Wednesday, December 05, 2012

Writing :: How Can Technical Communicators Study Work Contexts?

Spinuzzi, C. (2012). How can technical communicators study work contexts? Solving Problems in Technical Communication, Eds. Stuart Selber and Johndan Johnson-Eilola. Chicago: University of Chicago Press.

This is the fifth in my ongoing series on writing publications. But that doesn't mean that the chapter I'm describing was written recently. In this case, I finished the chapter quite a while ago—I submitted a substantial draft in September 2009—and did some light fine-tuning in the years after that, freshening citations and so forth.

The chapter is for Selber and Johnson-Eilola's Solving Problems in Technical Communication, which is meant for technical writing undergrads and early grad students. In this particular case, the editors asked me to describe how to study work contexts, based on my workplace studies.

The topic was really timely for me. In the previous year (2008), I had teamed with Mark Zachry and Bill Hart-Davidson to present a workshop on field methods and analytical constructs at the RSA Summer Institute, so the materials were fresh. And I had been using the analytical constructs in various papers as well as in my undergraduate field methods class. In fact, I had been thinking about bundling some of these materials into a book (which I eventually did).

For this particular chapter, I focused on the meso-level analytical constructs that I thought would be most useful and accessible, the ones that Bill, Mark and I discuss in "Chains and Ecologies": genre ecology models, communicative event models, and sociotechnical graphs. In fact, you can think of the chapter as a popularization of that piece, one that uses an extended scenario to illustrate them.

Popularization is the key word. Since the chapter was meant to be read by undergrads, it required a different mode of writing, one that relied more on conversational language and less on dense citations—and, at least in 2009, it was a mode that I had a hard time entering. The editors patiently sent back my first draft (and, I believe, my second) with a lot of helpful comments on how to make the chapter more accessible. Comments such as "Fixing this may require creating a new scenario and a new extended example"—a comment that led me to completely rewrite and restructure the chapter!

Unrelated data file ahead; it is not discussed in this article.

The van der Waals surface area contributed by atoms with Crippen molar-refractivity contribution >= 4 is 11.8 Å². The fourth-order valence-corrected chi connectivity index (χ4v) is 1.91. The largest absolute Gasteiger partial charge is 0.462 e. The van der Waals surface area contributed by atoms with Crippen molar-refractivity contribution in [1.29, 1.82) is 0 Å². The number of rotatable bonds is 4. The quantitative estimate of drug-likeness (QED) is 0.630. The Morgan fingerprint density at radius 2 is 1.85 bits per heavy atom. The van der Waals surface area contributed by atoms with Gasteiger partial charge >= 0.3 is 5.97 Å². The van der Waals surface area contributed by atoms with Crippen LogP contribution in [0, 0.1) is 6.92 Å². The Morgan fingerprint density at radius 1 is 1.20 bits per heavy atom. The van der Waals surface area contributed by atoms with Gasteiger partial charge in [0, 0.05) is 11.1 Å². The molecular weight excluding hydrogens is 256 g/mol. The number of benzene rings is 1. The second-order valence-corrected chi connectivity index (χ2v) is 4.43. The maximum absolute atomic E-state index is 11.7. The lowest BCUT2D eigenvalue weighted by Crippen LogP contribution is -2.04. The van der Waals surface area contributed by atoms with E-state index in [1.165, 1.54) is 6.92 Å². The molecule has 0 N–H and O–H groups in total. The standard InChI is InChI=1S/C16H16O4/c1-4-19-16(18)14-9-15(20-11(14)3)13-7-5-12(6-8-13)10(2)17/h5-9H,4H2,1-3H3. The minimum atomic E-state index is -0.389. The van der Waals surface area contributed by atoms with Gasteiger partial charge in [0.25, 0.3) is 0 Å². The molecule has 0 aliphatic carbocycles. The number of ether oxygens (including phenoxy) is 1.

Lessons? For this chapter, the big lessons are:

(a) Often a writer has to adjust for the audience. And those adjustments aren't always easy—in this case, they entailed a complete rewrite. At a couple of points, I became frustrated enough that I wondered whether this chapter was worth it. PS, it was: this exercise paid real dividends in terms of clearer writing and also in terms of doing a better job of teaching my own students.

(b) The chapter isn't the point. Speaking of, I want to emphasize something here that I tell my grad students. It's not about the publication. The publication is not the product of your scholarship, it's the exhaust or the condensate that comes as a byproduct of the scholarship. We measure progress in scholarship by publications, yes, but that's like measuring industry by measuring CO2 emissions or tracking a jet plane by looking for the contrail. Once you think of publications like these as the condensate that results from solving interlinked problems (e.g., How do we study context? How do I communicate my results to an undergraduate audience?), it becomes a lot easier to push them out, to invest less in them emotionally, and to see them as a trailing-edge measure of progress.

(c) Sometimes you have to be patient. In this case, "trailing edge" is a good description, since the chapter took a while to come out. In fact, seeing this chapter come out now almost feels like time travel, since that work from 2009 was an important step toward my new book, which will actually come out just weeks after this one!

No matter. Strategically, these publications link together, with each publication helping me to think through the next step in my scholarship. Tactically, they provide coverage: publications come to press at different rates, just as investments mature at different rates, so having several out there can pay dividends at different points. In this case, the chapter is coming out at a very good time in terms of my annual merit case and in terms of promoting my new book. (Did I mention my new book?)

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